There is a new word in the Covid-dictionary. It was bound to happen of course; nobody liked the term New Normal. So, what is this new word and what does it have to do with a rise in contract consulting? Hybrid working. We believe that this word (or two if you are being pedantic) will lead to a rise of contract consultants.
Why are more people turning to contract consulting in the hybrid world?
A lack of real flexibility
Lots of firms are spending time interviewing their staff to find out how (or more crucially where) they want to work going forward. Inevitably there will be a split and what people want will change over time too. You only have to do a quick scroll on your LinkedIn to find a “how many days a week do you want to go back to the office” poll.
The conclusions of all of the consulting going on at the moment is bound to lead to some inevitable truths. Not one size fits all. There will be a disconnect across generations; with younger members of staff seeking different things from the office and needing more from their leaders. Those making decisions will be torn between the needs of the business and their own preferences (many will have had a taste of shorter commutes and family dinners).
After 12 months normal looks very different. New habits will have been formed. All firms will want to demonstrate flexibility. Firms will allow more remote working than they did pre-pandemic.
Many firms will also want to return, in part, to the office. There are clear advantages for doing so: training; collaboration; relationship building; access to better technology. We believe these advantages aren’t sacrificed in a remote working model – but only if the how changes – more of that below!
What this means is that the next 12 months will be a new period of change and upheaval. The office won’t look the same. The commute will feel longer. Working out how to interact with people when half are in the room and the other half on zoom will take some getting used to.
Yes, there will be flexibility, but it will still be a balance and for many individuals, who have been asked to really consider what it is they want, hybrid working will fall short.
Priorities have changed
2020 has led many to re-evaluate what is important.
For many working parents, the ability to be able to do the school-run (in those magical months when schools reopened) or being able to regularly sit down for a family meal is a privilege that many don’t want to give up.
The need to work in the City and earn big bucks is perhaps less important that having the time to go for a run in the middle of the day, or to take the dog out for a walk in the afternoon.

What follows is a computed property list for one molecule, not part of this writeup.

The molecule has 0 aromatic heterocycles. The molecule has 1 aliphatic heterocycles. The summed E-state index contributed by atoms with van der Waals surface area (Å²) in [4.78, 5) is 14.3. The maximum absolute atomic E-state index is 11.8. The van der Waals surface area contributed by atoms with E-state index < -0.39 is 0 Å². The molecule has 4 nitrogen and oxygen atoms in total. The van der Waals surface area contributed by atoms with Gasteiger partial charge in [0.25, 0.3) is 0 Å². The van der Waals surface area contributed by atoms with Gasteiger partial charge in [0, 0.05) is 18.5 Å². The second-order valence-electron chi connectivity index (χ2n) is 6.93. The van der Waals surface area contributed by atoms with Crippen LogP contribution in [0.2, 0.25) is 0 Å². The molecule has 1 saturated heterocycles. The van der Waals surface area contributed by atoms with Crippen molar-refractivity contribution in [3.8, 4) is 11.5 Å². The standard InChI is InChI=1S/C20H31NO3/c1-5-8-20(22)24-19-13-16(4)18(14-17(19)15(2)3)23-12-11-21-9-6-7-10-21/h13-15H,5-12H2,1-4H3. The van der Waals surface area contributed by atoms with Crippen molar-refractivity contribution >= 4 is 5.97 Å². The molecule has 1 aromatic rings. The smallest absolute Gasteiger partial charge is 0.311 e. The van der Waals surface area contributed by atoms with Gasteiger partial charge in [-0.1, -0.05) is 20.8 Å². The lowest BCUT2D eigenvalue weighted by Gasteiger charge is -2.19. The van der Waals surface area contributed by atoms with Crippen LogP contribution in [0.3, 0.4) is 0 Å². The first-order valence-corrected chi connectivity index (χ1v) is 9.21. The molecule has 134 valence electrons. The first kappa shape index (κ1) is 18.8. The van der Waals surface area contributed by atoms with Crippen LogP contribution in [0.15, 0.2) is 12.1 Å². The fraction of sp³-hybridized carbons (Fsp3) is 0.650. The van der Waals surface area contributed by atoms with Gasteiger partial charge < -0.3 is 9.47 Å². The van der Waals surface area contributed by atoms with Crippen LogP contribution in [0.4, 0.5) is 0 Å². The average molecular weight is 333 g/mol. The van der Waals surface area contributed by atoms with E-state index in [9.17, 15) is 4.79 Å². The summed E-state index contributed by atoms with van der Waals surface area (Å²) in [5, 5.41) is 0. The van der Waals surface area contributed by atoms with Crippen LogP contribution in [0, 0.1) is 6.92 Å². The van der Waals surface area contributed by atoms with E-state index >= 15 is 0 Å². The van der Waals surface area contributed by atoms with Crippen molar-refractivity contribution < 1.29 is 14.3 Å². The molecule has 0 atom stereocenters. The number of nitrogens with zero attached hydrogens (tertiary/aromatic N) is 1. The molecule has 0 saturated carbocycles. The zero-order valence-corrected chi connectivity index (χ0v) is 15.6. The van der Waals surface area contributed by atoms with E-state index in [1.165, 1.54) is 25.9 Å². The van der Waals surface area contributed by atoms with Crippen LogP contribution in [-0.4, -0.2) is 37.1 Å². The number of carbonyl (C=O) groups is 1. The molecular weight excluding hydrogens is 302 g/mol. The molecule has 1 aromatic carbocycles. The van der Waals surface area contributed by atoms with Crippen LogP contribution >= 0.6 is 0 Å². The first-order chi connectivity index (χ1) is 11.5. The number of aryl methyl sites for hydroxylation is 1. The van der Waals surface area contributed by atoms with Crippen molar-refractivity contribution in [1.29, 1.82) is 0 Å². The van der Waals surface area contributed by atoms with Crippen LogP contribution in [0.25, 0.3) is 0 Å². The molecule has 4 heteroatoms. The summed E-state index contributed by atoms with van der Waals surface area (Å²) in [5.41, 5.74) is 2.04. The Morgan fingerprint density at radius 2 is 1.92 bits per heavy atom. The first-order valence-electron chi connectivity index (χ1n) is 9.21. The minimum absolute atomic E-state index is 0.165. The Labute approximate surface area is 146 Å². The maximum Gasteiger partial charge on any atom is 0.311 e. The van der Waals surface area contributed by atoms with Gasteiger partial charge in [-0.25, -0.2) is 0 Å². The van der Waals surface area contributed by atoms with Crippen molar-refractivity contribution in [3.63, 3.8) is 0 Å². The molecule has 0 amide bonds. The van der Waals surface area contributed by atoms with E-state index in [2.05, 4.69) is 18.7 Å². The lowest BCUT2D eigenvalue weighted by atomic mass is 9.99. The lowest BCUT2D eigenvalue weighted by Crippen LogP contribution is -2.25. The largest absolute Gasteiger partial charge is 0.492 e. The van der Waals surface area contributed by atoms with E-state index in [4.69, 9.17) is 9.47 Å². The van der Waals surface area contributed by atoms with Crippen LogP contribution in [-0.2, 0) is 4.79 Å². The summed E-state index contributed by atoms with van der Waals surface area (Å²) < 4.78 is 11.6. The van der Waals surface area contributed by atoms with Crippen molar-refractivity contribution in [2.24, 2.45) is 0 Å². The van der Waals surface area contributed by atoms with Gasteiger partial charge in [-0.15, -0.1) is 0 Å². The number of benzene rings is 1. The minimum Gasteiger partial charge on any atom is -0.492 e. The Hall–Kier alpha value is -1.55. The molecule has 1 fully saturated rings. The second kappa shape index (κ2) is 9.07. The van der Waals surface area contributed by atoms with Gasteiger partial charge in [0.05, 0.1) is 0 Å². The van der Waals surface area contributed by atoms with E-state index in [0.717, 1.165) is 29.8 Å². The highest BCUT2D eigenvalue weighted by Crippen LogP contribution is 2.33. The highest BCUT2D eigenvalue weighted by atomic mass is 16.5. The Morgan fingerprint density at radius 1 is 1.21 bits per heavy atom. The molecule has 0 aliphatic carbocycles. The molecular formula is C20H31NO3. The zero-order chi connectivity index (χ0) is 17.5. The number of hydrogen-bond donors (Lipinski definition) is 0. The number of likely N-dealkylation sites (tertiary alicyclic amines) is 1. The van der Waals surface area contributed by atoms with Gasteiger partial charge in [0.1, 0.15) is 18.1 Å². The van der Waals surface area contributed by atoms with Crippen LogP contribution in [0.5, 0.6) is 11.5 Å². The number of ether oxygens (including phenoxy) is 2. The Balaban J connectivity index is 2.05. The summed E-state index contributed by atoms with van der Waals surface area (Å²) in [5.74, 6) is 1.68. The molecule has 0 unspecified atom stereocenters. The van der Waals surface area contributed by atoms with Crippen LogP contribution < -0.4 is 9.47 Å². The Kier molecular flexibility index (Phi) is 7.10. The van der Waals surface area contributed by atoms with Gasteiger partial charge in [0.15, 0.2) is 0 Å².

Hybrid working threatens some of the things that many have enjoyed over 2020.
The biggest block to contract consulting – or going freelance – has always been the need to find work. With firms (like ours!) finding the work for consultants and with the realisation that working from home means needs are less anyway, 2020 has chipped away that barrier.
Where not how
Perhaps the biggest reason why hybrid working is going to push people into contract consulting is that it shifts the focus away from the how and onto the where.
Where we did business in 2020 was different. However, for some, the how was different too.
Legal services were delivered with empathy. We were offered insights into our clients that we would never have imagined possible. This has pushed some firms to go further and deliver services differently. Some were doing this pre-pandemic of course. We do that through legal design and have done for many years. Others have found their own way to deliver differently.
For those lawyers who have had a glimpse at the future of how the profession could be are likely to be stifled by the backwards step of the focus on the where. Management time is bound to be taken on making “where people work” work, rather than on focusing on making how the law is delivered better.
Maybe this is for me?
One of the things our Lawboxers tell us, is that before going freelance, they struggled with the idea that they would get bored or lonely. It was something that many feared when we were plunged into the first lockdown. However, the fears that many people had about “being able to work from home day in, day out” haven’t materialised. The ability to connect with people online or meet for a coffee (when that has been allowed) has shown that working from home doesn’t mean a loss of friendship or collaboration. Indeed, some firms are making it hard for people to imagine why they would ever do anything else.
At Lawbox we have created a community of Lawboxers who share a common purpose: to deliver legal services better. Our community of consultants is a team. We have fun. We represent everything a community should. What we don’t do is share an office. The where was never what was important and we don’t believe it should be going forward.